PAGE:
Farmers are known for their ingenuity and the Red Meat Profit Partnership (RMPP) is asking them to bring ideas to the table.
The Red Meat Profit Partnership, which is a joint project between government, Beef + Lamb New Zealand (BLNZ) and the Meat Industry Association, is offering funding to farmers in the form of action groups.
BLNZ southern South Island extension manager Olivia Ross said RMPP was established to increase profitability across the industry.
RMPP also aimed to attract more talented young people to the sector and to give real-life examples from the red meat industry.
This had resulted in changes to the BLNZ website in the knowledge hub and learning modules, as well as the launch of True Pure Nature brand.
RMPP Stakeholder Engagement manager Melonie Sheppard said the RMPP was a bit quiet in the first few years but had established a seven-year plan.
''We don't create any project until we've done some research.''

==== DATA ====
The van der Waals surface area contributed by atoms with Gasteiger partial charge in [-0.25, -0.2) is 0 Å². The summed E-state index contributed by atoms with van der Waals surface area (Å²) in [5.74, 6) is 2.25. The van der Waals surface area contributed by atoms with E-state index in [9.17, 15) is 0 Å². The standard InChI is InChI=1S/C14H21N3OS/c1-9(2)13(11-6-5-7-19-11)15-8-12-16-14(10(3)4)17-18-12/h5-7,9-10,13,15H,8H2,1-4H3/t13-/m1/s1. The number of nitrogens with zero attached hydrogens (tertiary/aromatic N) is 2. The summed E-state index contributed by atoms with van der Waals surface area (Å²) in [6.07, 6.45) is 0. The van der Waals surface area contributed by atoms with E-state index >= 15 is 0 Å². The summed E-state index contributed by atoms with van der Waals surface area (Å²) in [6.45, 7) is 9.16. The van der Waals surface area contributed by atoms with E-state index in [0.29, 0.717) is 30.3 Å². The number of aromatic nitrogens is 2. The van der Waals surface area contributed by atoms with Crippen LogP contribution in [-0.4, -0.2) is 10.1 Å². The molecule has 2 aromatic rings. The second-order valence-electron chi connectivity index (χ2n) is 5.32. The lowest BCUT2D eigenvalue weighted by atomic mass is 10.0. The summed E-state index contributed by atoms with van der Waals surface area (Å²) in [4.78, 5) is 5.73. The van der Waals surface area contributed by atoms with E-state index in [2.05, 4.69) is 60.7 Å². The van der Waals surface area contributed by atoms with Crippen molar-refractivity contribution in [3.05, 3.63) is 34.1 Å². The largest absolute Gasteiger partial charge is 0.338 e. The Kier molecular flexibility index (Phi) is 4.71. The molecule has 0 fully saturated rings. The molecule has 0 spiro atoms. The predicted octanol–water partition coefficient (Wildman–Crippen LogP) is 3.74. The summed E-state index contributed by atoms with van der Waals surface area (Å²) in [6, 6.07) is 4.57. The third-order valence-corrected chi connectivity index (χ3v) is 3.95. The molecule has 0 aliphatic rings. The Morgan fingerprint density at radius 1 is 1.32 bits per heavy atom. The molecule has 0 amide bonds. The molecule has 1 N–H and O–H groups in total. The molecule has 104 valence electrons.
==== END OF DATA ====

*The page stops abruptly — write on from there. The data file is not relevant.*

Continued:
Successful projects have included the Agri-Women's Development Trust courses, the Key Performance Index (KPI) information, computer courses (which are still available) and the development of school resources.
One of the ongoing projects was the Red Meat Profit Partnership Action Network.
Seventy-five farmers were part of the pilot programme, which is now being rolled out nationwide.
RMPP is asking groups of seven to nine farms, with about two people from each, to identify an area of common opportunity on their farms to lift profit.
Each farm gets $4000 for specialist advice and trained facilitators to help achieve this.
The group must commit to an action plan to meet goals and work to achieve them.
After the first year, each farm must also invest $800 themselves to continue funding the group, which will operate for three years.
Ideas explored so far had included business planning, animal performance, feed management and financial management, as well as others. They were hugely variable, Ms Sheppard said.
Eighty groups registered last year and RMPP had goals in place to have 175 registered by September this year.
More information is available online at www.actionnetwork.co.nz.
Southern Rural Life